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of Findings from the Pilot Questionnaire for
of People who believe they have suffered unjust/unnecessary
suspensions, and/or bullying and harassment and/or false allegations at work.
who believe they have been unnecessarily and/or unjustly suspended from work,
and/or bullied and harassed and had false allegations made against them, know
from personal experience the damaging effect of these horrendous events.
what of their family members? How
does it affect them and how do they cope? Do
they have any suggestions for preventing or improving processes to change these
order to find out, relatives of members of the Dignity At Work Now group (DAWN)
based in Birmingham, and relatives of contacts through the web site www.suspension-nhs.org
were invited to respond to a pilot questionnaire asking these questions.
This is a very small study which I hope can be replicated to check its
people responded to the pilot questionnaire of whom three were husbands, three
were wives, three were sons and three were daughters.
What follows is a summary of their responses with a conclusion.
maintain confidentiality and for clarity, the person experiencing the bullying
and/or suspension is described as ‘the family member’.
replies were as follows:-
1. Can you remember how you felt when you first found out what had happened to
your family member?
strong feelings were described:-
anger, disbelief, powerlessness, helplessness, devastation. |
most commonly mentioned emotions were disbelief (8 times but implied in
other comments), anger (7 times but implied in other comments) and shock (5
times but implied in other comments).|
few people mentioned feeling confused, with one person finding it offensive
and another having a sense that the organisation had gone mad. |
2. As your family member went through the processes of their particular
situation, did you experience other feelings?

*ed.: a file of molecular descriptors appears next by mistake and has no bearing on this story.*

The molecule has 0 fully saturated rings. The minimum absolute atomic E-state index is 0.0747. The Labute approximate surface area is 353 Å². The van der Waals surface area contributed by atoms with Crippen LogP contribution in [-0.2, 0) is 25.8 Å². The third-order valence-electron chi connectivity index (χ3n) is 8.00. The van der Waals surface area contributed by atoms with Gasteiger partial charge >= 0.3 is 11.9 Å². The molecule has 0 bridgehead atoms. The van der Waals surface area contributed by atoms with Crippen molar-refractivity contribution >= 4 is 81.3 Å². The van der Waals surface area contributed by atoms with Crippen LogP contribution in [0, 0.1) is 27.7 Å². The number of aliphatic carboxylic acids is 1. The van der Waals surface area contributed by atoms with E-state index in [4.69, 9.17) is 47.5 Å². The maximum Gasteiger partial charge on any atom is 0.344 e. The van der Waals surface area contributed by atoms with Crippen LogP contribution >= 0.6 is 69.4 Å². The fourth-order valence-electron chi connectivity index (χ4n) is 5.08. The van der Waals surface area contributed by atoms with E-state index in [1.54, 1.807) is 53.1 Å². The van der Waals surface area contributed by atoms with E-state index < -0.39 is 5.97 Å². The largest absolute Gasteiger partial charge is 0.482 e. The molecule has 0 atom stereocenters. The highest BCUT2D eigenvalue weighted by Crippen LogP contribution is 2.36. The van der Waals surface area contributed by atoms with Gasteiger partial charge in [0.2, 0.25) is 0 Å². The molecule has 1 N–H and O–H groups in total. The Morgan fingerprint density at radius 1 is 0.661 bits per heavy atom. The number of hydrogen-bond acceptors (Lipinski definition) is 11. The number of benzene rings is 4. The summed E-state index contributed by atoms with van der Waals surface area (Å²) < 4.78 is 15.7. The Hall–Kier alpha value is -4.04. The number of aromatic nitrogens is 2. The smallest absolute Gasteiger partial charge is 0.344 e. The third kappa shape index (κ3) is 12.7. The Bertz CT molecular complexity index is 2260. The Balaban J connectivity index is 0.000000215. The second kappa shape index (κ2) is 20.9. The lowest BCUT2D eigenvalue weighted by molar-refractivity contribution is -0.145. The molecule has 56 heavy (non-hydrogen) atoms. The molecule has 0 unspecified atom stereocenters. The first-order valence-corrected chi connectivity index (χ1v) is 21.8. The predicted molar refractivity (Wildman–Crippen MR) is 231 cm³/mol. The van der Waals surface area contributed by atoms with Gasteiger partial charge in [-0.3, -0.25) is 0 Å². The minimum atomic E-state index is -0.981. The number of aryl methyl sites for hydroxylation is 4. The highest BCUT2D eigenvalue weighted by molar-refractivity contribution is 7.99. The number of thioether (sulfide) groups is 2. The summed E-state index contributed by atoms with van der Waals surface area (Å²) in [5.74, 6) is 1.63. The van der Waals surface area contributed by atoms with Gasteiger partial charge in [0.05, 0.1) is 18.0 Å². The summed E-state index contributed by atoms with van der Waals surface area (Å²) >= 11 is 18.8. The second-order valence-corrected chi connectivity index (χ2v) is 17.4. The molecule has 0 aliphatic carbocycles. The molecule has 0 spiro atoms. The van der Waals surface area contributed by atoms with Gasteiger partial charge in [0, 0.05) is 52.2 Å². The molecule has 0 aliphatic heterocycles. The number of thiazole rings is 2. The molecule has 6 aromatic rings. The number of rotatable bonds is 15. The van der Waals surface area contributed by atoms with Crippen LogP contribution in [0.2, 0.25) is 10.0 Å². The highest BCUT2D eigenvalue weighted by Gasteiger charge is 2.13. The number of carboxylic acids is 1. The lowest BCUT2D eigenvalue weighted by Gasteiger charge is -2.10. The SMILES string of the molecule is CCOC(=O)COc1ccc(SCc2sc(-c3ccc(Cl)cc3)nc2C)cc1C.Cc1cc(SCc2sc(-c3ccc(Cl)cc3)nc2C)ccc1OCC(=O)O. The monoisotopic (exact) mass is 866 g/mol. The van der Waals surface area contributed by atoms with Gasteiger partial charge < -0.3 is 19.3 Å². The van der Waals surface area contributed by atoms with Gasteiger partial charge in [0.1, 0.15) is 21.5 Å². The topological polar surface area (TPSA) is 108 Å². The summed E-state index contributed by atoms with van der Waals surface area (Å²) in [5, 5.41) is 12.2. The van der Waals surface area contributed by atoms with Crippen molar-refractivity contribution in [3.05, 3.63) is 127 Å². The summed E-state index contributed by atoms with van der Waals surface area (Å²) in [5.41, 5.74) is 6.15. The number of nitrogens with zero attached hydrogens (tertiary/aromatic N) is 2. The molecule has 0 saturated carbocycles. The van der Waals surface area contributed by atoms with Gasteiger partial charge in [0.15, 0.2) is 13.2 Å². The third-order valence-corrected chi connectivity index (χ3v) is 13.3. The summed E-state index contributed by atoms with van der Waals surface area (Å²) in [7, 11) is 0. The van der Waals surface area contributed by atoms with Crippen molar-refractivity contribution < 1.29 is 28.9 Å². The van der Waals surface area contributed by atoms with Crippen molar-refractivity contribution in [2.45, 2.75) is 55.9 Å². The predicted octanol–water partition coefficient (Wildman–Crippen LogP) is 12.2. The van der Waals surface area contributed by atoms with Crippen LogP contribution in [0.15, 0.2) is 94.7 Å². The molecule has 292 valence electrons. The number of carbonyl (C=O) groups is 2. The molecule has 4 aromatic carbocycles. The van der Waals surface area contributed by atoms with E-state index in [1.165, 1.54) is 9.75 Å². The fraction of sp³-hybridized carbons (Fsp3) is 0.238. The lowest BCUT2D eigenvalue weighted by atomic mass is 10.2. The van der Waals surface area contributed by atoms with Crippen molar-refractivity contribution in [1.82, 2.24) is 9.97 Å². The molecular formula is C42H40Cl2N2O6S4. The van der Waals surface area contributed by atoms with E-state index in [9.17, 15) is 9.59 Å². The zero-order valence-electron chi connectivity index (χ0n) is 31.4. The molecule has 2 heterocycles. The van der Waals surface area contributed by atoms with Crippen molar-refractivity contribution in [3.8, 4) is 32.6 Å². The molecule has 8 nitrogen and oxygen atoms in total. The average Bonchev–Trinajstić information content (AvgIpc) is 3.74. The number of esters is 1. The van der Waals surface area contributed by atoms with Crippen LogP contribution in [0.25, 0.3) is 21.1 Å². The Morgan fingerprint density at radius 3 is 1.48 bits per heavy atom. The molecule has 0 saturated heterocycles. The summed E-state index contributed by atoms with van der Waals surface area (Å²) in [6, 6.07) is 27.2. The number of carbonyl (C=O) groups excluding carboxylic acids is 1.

yes, please would you write about them.
feelings experienced as time passed were related to events – anger at the
failure of organisations and unions to follow procedures, the injustice of
it all, the sense of exclusion from it all and therefore helplessness, not
knowing what to say, distress at not being able to help, worry about the
effects of it all on the family and its finances, a sense of bereavement,
was the most commonly mentioned emotion – 6 times and implied in other
people made additional comments that as they completed this questionnaire
they had been reminded of the severe trauma they had suffered during the
whole lengthy process, how no one knows what they suffered and how difficult
they had found this now. |
the family member was the main breadwinner and lost their jobs for whatever
reason, 2 spouses mentioned the loss of income and its detrimental impact on
the family and themselves. |
Question 3a) . Was there anyone you could
talk to about your feelings? If yes, who was this?
people listed as being helpful or as being possible people to speak to, were
family and friends, including partners.
Was that helpful?
people found it helpful to talk with others. |
person responded that s/he had people to talk to if s/he had wished. |
people found it partly helpful to talk to others but felt disloyal or unable
to be completely honest or unable to trust others now.|
people found it unhelpful or impossible because it ‘brought it all back’
or because others had no idea or understanding or because it would be too
stressful for the person listening.|
Question 4. If you found the situation
stressful, what was your way of coping?
people mentioned being supportive as a coping mechanism, |
kept off the subject unless it was raised, |
people mentioned keeping to routines and keeping busy, with work an escape
for one of them, |
coping mechanisms mentioned were - going to the gym, getting away alone,
prayer, believing that the truth would finally emerge, having a good
moan and shout. |
person described being made physically ill by the stress and 1 person found
the Samaritans very helpful on a couple of occasions.|
Question 5a) Did you feel there was anything
you could do to help your family member? If yes, what was it?
People felt they had helped by listening (mentioned 5 times and implied
in some other responses), giving support (mentioned 5 times and implied in some
other responses), giving advice (mentioned 4 times and implied in some other
responses), giving practical help such as taking the family member to the GP’s
or meetings with employers, and being patient and encouraging.
1 person described feeling useless none the less and 1 person, that it
was taking over their lives.
b) If you didn’t feel able to help them,